Preferably, the insulator of the invention is positioned upstream (i.e. in the flanking region 5′) and/or downstream (i.e in the flanking region 3′) of a DNA sequence coding for a polypeptide of interest, respectively.
In a preferred embodiment, at least two insulators are positioned upstream and downstream of a DNA sequence coding for a polypeptide of interest respectively.
In a further preferred embodiment at least two coding sequences are positioned between the insulators of the invention.
In yet a further preferred embodiment, the two coding sequences code for subunits of a mulitimeric protein.
Co-expression of two subunits of the same protein is particularly advantageous since expression from both promoters may result in production of similar amounts of subunits, or of predetermined ratios of both polypeptides, depending on the strength of the promoters used. The subunits may then assemble in the same cell to form a mature protein.
Preferred examples for dimeric proteins suitable to be expressed using a vector of the invention are the alpha-chain and the beta-chain of a peptide hormone such as human FSH, human LH, human TSH and human CG. The person skilled in the art will appreciate that hormones from other species may be equally used in accordance with the present invention, such as equine, porcine, bovine hormones, for instance, depending on the intended use of the recombinant polypeptide.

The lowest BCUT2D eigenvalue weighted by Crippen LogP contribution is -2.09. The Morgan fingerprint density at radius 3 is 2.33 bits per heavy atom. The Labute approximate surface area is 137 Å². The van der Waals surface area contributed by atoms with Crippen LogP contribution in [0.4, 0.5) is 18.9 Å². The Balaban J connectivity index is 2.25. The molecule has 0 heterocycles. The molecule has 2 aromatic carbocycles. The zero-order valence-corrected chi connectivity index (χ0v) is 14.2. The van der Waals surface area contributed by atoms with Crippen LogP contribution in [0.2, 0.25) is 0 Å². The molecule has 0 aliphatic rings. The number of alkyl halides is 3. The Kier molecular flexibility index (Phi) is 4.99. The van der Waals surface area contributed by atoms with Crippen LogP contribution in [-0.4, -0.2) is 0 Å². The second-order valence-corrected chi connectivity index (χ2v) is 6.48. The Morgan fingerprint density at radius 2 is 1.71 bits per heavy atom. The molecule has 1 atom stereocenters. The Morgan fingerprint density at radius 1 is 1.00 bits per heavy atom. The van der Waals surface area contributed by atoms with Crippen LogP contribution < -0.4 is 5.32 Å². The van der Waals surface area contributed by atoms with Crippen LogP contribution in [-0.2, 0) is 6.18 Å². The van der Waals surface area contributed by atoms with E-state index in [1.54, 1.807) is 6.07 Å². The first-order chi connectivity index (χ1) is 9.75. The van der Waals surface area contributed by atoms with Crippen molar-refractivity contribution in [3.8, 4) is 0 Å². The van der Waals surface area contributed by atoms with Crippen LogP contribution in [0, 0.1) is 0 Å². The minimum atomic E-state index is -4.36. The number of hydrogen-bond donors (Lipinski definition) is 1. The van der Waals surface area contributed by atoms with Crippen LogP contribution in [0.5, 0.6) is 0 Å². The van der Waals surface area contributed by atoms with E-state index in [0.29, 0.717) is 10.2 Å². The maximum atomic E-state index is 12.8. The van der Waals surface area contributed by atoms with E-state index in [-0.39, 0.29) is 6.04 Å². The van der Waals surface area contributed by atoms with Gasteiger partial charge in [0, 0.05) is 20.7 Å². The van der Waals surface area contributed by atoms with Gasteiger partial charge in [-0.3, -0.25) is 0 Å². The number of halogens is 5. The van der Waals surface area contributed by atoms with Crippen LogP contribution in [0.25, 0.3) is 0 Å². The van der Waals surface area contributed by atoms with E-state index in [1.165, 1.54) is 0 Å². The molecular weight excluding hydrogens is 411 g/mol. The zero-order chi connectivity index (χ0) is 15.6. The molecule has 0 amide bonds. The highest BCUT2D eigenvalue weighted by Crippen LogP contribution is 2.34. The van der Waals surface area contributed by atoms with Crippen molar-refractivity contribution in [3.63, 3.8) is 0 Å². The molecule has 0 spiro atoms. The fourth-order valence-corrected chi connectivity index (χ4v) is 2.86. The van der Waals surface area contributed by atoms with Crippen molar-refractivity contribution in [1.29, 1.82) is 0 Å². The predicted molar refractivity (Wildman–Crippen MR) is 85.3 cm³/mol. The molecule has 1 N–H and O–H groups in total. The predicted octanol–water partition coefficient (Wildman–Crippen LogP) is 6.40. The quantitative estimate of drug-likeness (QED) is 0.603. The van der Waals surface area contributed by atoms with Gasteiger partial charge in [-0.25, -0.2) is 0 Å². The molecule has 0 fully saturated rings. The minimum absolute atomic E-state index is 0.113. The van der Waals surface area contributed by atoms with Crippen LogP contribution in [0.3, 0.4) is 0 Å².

In another embodiment of the invention, the first subunit is the heavy chain, and the second subunit is the light chain of an immunoglobulin, or vice versa. A preferred example of a suitable immunoglobulin is an IgG. Such immunoglobulins may e.g. be humanized or human antibodies for therapeutic use. A highly preferred example for such a humanized antibody is a humanized anti-CD11 antibody having the tradename Raptiva®.
In another embodiment of the invention, a gene of interest is co-expressed with a marker or a selection gene (e.g. gene for IL-18BP and gene for PAC or luciferase).
In a third aspect, the invention relates to a host cell comprising the insulator of the invention.
In a fourth aspect of the invention, the host cell is transfected with at least one vector described above. The skilled person will appreciate that the host cell may equally be co-transfected with two or more vectors in accordance with the present invention.
In a fifth aspect of the invention, the host cell and the insulator of the invention are derived from different species. The insulator is derived from chicken DNA, but has been shown to be functional in cells derived from other species such as Chinese Hamster Ovary cells (CHO).
Many host cells are suitable in accordance with the present invention, such as primary or established cell lines from a wide variety of eukaryotes including plant and animal cells, exemplified by CHO, BHK, HEK293 or other immortalized and/or transformed cells.
In a preferred embodiment, the host cell is a CHO cell, and more preferably a CHO-S cell, described e.g. by Shotwell et al. (Shotwell et al., 1982).